Soyinka, who was awarded the Nobel Prize in literature in 1986, has lectured at universities around the world. He said he and his Johannesburg students might create a play together, as well as discuss history and international relations along with literature.
"Absolutely nothing is outside the scope of my interests in this interaction," Soyinka said. He drew laughs when he added: "What I don't know, I'll pretend that I know." The university said it hopes Soyinka's periodic presence on campus will boost plans to set up a creative writing program.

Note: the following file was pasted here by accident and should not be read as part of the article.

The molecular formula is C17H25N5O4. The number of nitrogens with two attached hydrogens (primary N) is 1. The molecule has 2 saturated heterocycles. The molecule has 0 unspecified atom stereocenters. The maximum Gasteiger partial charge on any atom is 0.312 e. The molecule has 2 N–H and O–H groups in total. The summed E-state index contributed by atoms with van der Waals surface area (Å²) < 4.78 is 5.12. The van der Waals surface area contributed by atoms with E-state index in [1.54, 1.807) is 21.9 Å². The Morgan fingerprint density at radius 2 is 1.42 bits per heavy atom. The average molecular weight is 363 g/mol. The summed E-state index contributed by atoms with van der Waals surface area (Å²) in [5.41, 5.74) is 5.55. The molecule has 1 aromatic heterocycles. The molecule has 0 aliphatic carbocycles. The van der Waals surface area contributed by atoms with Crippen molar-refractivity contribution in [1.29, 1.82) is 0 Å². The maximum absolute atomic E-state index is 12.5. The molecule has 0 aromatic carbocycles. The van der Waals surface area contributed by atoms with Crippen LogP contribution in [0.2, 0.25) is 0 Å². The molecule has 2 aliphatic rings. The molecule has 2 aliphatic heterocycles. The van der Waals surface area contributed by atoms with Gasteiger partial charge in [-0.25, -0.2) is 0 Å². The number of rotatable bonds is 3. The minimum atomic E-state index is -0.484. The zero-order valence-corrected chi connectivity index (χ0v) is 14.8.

South Africa is a traditional hub of migrant literature and art, including theater, according to Soyinka. A fierce critic of past Nigerian military rulers, he was jailed in the late 1960s during the country's civil war.
"I am very much an itinerant teacher," Soyinka said. "And so moving from one institution to the other has become a way of life, not planned as such, but that's the way it happens."